New Alternatives for New York's Homeless LGBT Kids

Editor’s Note: This article previously appeared in a different format as part of The Atlantic’s Notes section, retired in 2021.

As part of our series of interviews with the winners of Allstate and The Atlantic’s Renewal Awards, I spoke with Kate Barnhart, the director of New Alternatives for LGBT Homeless Youth in New York City.

Barnhart explained how her activist mentality motivated her to dedicate her life to helping homeless, LGBT youth in New York transition into a more stable adulthood, through case management, education, and Sunday night dinners. She also discusses the struggles and freedoms of running an organization that isn’t dependent upon government funds. The transcript of our conversation has been lightly edited for space and clarity.

Leah Askarinam: What was the problem you noticed that you sought to solve through New Alternatives?

Kate Barnhart: I was the director of … an LGBT youth emergency shelter here in the city. And there were several things I noticed, but one of them was that there's a real lack of consistent long-term case-management services for this population. What was happening is most of the programs, especially the shelters, tie their case-management services to someone being in their housing, which makes some sense. Except, a lot of the shelters are kind of short-term stays—so like 30 days or 90 days—so people kept having to start over with new case managers as they moved from place to place. And a lot of the things that you're working on with these folks are actually really long-term.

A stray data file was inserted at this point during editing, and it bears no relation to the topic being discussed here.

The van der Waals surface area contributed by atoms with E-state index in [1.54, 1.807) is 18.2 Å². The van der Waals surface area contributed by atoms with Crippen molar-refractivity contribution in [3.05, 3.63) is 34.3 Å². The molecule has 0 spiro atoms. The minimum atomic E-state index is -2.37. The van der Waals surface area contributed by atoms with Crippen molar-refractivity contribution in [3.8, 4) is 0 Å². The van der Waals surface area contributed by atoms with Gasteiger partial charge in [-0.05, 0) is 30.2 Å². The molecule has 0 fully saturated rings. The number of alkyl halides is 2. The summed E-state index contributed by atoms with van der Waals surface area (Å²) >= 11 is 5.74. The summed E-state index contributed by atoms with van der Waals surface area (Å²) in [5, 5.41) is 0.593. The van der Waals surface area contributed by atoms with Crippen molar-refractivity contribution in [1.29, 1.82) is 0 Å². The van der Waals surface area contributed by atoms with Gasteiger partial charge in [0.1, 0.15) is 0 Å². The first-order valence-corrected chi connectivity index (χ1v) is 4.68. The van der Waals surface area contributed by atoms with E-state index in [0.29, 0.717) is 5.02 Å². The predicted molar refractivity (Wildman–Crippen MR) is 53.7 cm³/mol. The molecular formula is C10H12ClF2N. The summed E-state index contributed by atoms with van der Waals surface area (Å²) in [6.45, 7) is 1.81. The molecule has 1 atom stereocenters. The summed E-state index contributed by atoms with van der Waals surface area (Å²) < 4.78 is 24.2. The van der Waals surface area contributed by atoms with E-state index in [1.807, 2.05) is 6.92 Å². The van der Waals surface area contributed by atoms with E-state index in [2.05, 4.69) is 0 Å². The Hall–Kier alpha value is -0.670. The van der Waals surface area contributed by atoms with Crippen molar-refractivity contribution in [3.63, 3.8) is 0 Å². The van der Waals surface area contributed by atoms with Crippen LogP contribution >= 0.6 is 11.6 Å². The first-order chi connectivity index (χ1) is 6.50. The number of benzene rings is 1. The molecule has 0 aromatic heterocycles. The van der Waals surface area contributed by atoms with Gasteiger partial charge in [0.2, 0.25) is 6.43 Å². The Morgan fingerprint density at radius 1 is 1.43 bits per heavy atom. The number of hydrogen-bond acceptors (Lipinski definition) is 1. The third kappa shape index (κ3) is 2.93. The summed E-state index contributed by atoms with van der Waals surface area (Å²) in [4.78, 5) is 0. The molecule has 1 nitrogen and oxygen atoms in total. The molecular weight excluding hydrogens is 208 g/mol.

For instance, a lot of clients have significant psychiatric issues, so you may be applying for disability. That's easily a two- or three-year process. Or, applying for Section-8 housing—I have a client who applied when she was pregnant and her son is 8 years old now, and she just got her apartment. So, these are long-term.